What Is Actually Causing Your Blackheads?

Blackheads. We all know them and we all hate them. We know that blackheads are large pores that contain oil that has oxidized, causing them to turn black at the surface. So what actually causes the blackhead? If you are someone who is prone to breakouts or not, you should really start to pay attention to reading ingredient labels, and don’t let skincare companies fool you into thinking they can vanish, erase, or pull blackheads out with a strip.

Unfortunately there is no way to permanently get rid of those pesky guys. Facials, frequent exfoliation, and knowledge on whats actually in your skin care products however, can help keep them at bay. Also, keep in mind when using a Vitamin C serum, make sure that it is not brown in color or unstable. In formulas of pure L-Ascorbic Acid or Ascorbic Acid, it causes rapid oxidation resulting in darkening of the oil on the pore’s surface! Gross right?

The skin is our largest organ, absorbing anything and everything! So lets take care of it together!

Ingredients To Avoid In Your Skin Care Products:

Mineral Oil: Also known as White Oil, Liquid Petrolatum, Agoral Plain, Aquaphore, Aqua Care Lotion, Duolube Eye Ointment, Eucerin lotion, and Propylene Glycol. Its widely used in baby creams, baby lotions, bay oil, cold creams, foundation creams and makeup, lipsticks, hand lotions, mascaras, shaving creams, compact powders, and make-up removers. It is also a cosmetic lubricant, protective ingredient, and binder. It’s a mixture of refined liquid hydrocarbons (A large class of organic compounds containing only carbon and hydrogen) derived from petroleum. Mineral oil is one of the most common ingredients in skin care products and colored cosmetics because it is lightweight and inexpensive. One of the common concerns regarding the use of mineral oil is its presence on several lists of comedogenic substances.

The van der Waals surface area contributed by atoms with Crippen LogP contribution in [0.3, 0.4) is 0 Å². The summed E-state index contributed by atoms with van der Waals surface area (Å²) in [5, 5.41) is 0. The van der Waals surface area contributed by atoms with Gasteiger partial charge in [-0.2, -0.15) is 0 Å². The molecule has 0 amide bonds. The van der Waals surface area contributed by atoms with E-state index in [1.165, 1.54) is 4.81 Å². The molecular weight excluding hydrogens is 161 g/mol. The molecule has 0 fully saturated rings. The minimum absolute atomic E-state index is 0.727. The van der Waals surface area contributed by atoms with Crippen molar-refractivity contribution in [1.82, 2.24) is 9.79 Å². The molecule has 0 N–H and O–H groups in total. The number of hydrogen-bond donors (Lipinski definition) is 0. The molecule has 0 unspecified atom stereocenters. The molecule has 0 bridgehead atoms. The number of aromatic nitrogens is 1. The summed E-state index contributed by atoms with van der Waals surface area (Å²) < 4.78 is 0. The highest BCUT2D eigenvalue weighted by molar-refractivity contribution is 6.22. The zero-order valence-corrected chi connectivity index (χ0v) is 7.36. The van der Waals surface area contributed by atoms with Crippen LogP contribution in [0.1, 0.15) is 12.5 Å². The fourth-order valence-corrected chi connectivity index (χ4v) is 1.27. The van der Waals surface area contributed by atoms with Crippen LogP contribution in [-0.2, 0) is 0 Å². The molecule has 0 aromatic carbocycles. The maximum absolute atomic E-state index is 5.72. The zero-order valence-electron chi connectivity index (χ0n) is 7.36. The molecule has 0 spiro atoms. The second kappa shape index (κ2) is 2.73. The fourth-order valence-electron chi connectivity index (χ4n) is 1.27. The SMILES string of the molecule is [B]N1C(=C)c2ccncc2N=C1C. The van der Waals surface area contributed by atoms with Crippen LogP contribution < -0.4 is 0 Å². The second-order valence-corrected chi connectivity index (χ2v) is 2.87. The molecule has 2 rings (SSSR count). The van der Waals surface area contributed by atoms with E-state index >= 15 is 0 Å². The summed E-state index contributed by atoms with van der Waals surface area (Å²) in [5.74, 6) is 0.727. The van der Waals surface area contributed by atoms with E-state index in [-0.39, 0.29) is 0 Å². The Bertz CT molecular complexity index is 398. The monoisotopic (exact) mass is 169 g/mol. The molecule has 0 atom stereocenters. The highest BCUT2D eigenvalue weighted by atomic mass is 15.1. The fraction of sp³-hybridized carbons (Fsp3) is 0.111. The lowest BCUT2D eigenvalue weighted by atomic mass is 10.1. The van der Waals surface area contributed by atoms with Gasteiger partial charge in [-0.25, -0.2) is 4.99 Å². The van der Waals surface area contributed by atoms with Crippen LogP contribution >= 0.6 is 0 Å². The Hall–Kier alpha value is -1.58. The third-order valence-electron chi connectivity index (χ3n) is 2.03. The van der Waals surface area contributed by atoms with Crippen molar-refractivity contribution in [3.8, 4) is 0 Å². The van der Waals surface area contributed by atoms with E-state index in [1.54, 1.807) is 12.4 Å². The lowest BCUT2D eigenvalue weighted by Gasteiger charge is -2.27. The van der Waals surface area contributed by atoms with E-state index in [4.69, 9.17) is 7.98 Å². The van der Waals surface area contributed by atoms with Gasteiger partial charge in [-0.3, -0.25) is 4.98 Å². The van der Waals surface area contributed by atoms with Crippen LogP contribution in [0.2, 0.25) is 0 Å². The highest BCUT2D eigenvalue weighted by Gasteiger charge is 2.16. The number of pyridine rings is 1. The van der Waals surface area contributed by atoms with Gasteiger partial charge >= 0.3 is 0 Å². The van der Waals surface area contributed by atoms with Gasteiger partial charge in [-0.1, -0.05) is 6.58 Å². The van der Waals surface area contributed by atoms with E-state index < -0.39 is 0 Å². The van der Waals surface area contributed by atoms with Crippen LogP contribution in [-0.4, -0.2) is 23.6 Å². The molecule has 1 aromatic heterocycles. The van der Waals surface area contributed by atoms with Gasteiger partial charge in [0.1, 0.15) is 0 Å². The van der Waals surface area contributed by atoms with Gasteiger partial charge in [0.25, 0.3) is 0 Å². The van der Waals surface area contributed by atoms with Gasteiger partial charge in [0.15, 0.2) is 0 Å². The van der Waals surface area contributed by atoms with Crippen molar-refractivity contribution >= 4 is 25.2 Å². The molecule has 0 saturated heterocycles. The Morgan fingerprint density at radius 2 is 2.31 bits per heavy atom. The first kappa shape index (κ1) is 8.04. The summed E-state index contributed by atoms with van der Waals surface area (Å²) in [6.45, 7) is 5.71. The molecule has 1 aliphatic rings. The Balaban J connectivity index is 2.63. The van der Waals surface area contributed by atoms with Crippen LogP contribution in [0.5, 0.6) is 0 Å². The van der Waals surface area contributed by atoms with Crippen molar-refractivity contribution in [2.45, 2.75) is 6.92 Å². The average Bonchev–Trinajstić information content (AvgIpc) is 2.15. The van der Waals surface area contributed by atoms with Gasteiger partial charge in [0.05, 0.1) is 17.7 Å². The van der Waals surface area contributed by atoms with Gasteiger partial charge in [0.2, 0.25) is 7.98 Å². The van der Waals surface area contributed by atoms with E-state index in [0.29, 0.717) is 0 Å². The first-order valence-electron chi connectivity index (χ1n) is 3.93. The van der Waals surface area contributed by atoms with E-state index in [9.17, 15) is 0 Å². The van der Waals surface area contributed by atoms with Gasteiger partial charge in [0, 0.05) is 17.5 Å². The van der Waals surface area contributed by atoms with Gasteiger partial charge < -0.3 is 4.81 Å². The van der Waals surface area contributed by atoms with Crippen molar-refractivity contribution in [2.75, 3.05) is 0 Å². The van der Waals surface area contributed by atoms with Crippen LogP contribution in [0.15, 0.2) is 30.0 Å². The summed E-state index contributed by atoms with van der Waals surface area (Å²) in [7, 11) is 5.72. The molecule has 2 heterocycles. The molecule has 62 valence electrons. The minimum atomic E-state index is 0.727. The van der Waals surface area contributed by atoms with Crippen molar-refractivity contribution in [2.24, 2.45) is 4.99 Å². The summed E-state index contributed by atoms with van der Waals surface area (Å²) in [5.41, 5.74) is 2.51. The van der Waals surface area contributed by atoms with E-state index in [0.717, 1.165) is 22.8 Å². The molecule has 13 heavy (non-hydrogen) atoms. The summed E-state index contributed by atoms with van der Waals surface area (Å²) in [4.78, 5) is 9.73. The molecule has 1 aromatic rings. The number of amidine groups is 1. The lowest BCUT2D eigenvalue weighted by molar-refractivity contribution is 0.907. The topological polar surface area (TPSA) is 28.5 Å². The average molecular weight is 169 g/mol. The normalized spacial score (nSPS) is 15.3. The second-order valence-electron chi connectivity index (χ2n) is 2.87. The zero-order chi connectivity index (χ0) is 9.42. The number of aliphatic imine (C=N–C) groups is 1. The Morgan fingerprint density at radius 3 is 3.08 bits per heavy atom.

Isopropyl Palmitate: Salt of Palmitic Acid used is as an oil in baby oils, bath oils, eye creams, hair conditions, and cream rouges. Occurs in palm oil, butter fat, and most other fatty oils and fats.

Sodium Laureth Sulfate: The sodium salt of sulfated ethoxylated lauryl alcohol, widely used as a water softener and in baby and other nonirritating shampoos as a wetting and cleansing ingredient. Has caused eye and skin irritation in experimental animals and in some human test subjects. The irritant effects are similar to those produced by other detergents and are exacerbated in high concentrations. The CIR expert panel (established in 1976 now called the Personal Care Products Council) found it safe in the early 1980s.

Sodum Lauyl Sulfate: A detergent, wetting ingredient and emulsifier widely used in bubble baths, emollient creams, cream depilatories, hand lotions, cold permanent waves, soapless shampoos, and toothpastes. Prepared by sulfation of Lauryl alcohol followed by neutralization with sodium carbonate. It emulsifies fats and may cause drying of the skin because of its degreasing ability. It  is an irritant to the skin, and has been associated with eczema. The CIR expert panel found it safe in the early 1980s, but is considering new information to determine if the final safety assessment should be reaffirmed, amended or have an addendum.

Diethyl Phthalate: Made from ethanol and phthalic acid. Used as a solvent, a fixative for perfume, and a denaturant (poisonous or unpleasant substance added to alcoholic cosmetics to make them undrinkable) for alcohol. It has a bitter and unpleasant taste, and is irritating to mucous membranes. It can produce central nervous system depression when absorbed through the skin.The CIR expert panel found it safe in the early 1980s but is considering new information to determine final safety. It is still allowed in cosmetics by the EU and FDA.

Feel free to leave a comment or Ask any questions! Im always happy to help!

Ingredient Definitions cited from “A Consumers Dictionary of Cosmetic Ingredients 7Th Edition”.
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One Comment Add yours

  1. Shirley Pond says:

    What is interesting information. Good to know.

    Like

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